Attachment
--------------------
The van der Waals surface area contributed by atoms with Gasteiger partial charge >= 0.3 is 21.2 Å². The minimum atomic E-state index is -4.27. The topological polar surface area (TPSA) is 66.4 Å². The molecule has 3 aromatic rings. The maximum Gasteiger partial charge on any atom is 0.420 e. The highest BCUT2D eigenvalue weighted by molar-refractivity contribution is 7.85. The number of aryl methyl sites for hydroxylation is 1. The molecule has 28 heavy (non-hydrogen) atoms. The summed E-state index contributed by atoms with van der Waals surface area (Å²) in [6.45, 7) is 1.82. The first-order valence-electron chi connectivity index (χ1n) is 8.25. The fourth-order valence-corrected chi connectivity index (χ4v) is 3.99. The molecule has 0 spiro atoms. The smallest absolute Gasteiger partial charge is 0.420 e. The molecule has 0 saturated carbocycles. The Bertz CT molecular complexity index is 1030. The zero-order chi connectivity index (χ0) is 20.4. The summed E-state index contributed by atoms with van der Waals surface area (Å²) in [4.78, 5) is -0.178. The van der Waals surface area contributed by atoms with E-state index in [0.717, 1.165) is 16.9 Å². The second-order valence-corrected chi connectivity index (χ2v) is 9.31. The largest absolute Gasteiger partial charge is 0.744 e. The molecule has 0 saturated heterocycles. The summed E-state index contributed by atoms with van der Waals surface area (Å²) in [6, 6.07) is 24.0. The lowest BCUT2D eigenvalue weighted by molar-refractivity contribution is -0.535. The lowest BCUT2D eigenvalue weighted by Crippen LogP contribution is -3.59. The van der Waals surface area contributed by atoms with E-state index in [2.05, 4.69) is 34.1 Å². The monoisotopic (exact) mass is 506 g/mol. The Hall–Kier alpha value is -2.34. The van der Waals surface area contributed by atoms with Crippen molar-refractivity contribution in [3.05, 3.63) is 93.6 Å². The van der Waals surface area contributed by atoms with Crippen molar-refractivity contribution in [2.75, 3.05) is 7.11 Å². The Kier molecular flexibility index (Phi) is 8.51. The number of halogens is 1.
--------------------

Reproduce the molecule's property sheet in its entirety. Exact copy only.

The van der Waals surface area contributed by atoms with Gasteiger partial charge >= 0.3 is 21.2 Å². The minimum atomic E-state index is -4.27. The topological polar surface area (TPSA) is 66.4 Å². The molecule has 3 aromatic rings. The maximum Gasteiger partial charge on any atom is 0.420 e. The highest BCUT2D eigenvalue weighted by molar-refractivity contribution is 7.85. The number of aryl methyl sites for hydroxylation is 1. The molecule has 28 heavy (non-hydrogen) atoms. The summed E-state index contributed by atoms with van der Waals surface area (Å²) in [6.45, 7) is 1.82. The first-order valence-electron chi connectivity index (χ1n) is 8.25. The fourth-order valence-corrected chi connectivity index (χ4v) is 3.99. The molecule has 0 spiro atoms. The smallest absolute Gasteiger partial charge is 0.420 e. The molecule has 0 saturated carbocycles. The Bertz CT molecular complexity index is 1030. The zero-order chi connectivity index (χ0) is 20.4. The summed E-state index contributed by atoms with van der Waals surface area (Å²) in [4.78, 5) is -0.178. The van der Waals surface area contributed by atoms with E-state index in [0.717, 1.165) is 16.9 Å². The second-order valence-corrected chi connectivity index (χ2v) is 9.31. The largest absolute Gasteiger partial charge is 0.744 e. The molecule has 0 saturated heterocycles. The summed E-state index contributed by atoms with van der Waals surface area (Å²) in [6, 6.07) is 24.0. The lowest BCUT2D eigenvalue weighted by molar-refractivity contribution is -0.535. The lowest BCUT2D eigenvalue weighted by Crippen LogP contribution is -3.59. The van der Waals surface area contributed by atoms with E-state index in [2.05, 4.69) is 34.1 Å². The monoisotopic (exact) mass is 506 g/mol. The Hall–Kier alpha value is -2.34. The van der Waals surface area contributed by atoms with Crippen molar-refractivity contribution in [3.05, 3.63) is 93.6 Å². The van der Waals surface area contributed by atoms with Crippen molar-refractivity contribution in [2.75, 3.05) is 7.11 Å². The Kier molecular flexibility index (Phi) is 8.51. The number of halogens is 1.